FAIRBORN — One of the state’s leading experts on the topic of drug addiction spoke at the Greene County Community Drug Forum Thursday night at Fairborn High School. Dr. Brad Lander, a psychologist and clinical director at The Ohio State University’s Wexner Medical Center presented “Understanding Addiction: Squirrel Logic,” a talk on how addiction affects the brain.
Lander talked about changes that occur in the brain when drugs or alcohol are used consistently and brought up a 1950s study on rats to help illustrate the idea. In the study researchers found that rats after having had pleasure areas of their brains stimulated, would seek to continue the pleasure stimulation even at the expense of their own health, even to the point of death.
“When you start doing alcohol or drugs on a consistent basis, your brain will interpret this as being a new environment,” Lander said. “And it will begin to adapt to the drug, alcohol environment. One of the areas that’s really getting re-engineered by this is the reward pathway. It’s physically changing in response to the alcohol and the drugs.
“Once you get enough change going, the brain now believes it has to have the drug the same way it needs food, water and sex. It’s not rational, it’s just connected.”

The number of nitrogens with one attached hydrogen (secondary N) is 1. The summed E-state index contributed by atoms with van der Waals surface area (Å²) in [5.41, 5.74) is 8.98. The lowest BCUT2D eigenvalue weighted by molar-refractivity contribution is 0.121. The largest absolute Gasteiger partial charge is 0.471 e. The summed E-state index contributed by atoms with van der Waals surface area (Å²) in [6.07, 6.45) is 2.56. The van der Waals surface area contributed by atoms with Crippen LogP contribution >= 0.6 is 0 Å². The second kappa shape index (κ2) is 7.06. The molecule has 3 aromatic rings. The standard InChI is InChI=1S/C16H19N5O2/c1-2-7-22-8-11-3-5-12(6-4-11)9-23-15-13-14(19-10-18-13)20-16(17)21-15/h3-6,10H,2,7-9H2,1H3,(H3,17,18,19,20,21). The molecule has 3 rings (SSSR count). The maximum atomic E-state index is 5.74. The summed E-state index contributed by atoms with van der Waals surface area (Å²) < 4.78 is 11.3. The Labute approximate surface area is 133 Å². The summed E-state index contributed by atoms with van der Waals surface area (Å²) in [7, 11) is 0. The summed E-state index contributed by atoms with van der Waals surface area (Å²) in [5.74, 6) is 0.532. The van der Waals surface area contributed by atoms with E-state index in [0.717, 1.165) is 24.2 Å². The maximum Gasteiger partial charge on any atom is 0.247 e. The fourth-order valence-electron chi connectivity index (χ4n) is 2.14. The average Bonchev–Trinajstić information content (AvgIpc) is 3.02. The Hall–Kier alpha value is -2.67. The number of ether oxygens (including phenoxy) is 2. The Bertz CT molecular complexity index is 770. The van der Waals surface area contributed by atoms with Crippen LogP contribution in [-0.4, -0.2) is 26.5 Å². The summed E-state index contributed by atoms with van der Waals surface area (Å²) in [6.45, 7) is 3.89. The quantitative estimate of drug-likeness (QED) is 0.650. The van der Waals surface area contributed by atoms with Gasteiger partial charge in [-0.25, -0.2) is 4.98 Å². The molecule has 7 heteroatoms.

Lander said when a person is high or intoxicated, “you always think you’re functioning better than you are.”
“You wonder why people aren’t motivated to change, it’s because most of the time they don’t understand the problem the way someone else does,” he said. “When people are using alcohol and drugs … you’re shooting for that sensation that everything is fine. I don’t have a problem with that if you do that periodically. But if you do it too often you don’t have your sense of alarm. If you don’t have a sense of alarm, you don’t have the motivation to change anything in your life and you keep doing the same things over and over again.”
According to Lander, addiction is rooted in the individual’s “squirrel” or “animal” brain – the portion of the brain that doesn’t understand the future or consequences – that “wants what it wants when it wants it,” he said.
Lander said the battle for recovery from addiction exists between the squirrel brain and the prefrontal cortex – the portion of the brain that understands morality, the future, goal setting, etc.
Among other topics, Lander also addressed addiction recovery: “When you get into a recovery environment, your brain interprets it as a new environment,” he said. “It starts … making new connections, it’s going to make you better at being sober. It doesn’t happen overnight, but the longer you start doing those kind of activities, the more growth you get.”
Dr. Lander spoke at the Greene County Community Drug Forum at Fairborn High School Thursday evening.